The Federal Communications Commission (FCC) has initiated an investigation into a California startup over its launch of four small satellites without proper authorisation. This is the first ever unauthorised launch of commercial satellites, if it is confirmed.
It is now possible for companies to develop small CubeSats cheaply and pay less than $100,000 for space on a rocket.
According to commentators, Menlo Park-based Swarm Technologies, may have taken advantage of the current situation to launch its first four satellites in January aboard an Indian Polar Satellite Launch Vehicle.
The satellites, named SpaceBEE 1-4, were successfully deployed by the rocket, which had an Indian mapping satellite as its main payload. It however, also carried smaller satellites for Planetary Resources, Canadian telecom company Telesat, and more.
Earlier this month, the FCC, in a letter to Swarm Technologies revoked its authorisation for a follow-up launch. According to the letter, the action was in response to Swarm Technologies’ ”apparent unauthorized launch and operation of four satellites.” The matter is under investigation by the FCC, and Swarm may lose its FCC license and be unable to test its communication technology.
Swarm Technologies was founded by former NASA and Google researcher Sara Spangelo with the aim of supporting the so-called internet of things (IoT).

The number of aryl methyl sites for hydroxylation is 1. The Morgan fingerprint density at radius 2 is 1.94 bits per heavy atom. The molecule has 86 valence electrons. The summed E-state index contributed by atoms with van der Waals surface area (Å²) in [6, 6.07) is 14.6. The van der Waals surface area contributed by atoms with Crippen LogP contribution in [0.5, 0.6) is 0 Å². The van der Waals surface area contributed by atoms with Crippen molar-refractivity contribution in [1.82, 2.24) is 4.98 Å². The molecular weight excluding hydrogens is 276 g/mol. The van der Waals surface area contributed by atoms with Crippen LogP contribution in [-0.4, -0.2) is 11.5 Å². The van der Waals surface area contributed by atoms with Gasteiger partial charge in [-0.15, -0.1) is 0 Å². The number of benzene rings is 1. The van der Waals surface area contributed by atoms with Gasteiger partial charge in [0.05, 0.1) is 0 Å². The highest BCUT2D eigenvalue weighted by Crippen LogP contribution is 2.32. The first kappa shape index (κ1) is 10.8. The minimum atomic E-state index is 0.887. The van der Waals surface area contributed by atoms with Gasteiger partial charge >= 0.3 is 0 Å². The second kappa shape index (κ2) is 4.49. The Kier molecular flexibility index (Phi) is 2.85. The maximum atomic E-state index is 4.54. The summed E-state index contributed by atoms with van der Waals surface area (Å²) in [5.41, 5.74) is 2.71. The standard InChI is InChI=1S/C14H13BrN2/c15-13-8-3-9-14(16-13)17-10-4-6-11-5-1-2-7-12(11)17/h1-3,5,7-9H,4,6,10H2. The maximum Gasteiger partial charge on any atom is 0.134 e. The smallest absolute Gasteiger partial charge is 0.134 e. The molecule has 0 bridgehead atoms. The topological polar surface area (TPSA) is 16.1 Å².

According to its FCC filing this month, Swarm Technologies’ tiny communications satellites measured about 4 inches long, 4 inches wide and 4 inches tall.
The agency had earlier denied Swarm’s application because the satellites were too small to be tracked by the US Space Surveillance Network, which is supposed to catalogue all man-made objects that orbit the earth. Their size would make it hard to ensure the satellites would not hit other spacecraft in orbit, the FCC said.
Companies like SpaceX and OneWeb have proposed constellations of hundreds or thousands of small satellites, and according to analysts, thousands of satellites may be launched in the next few years.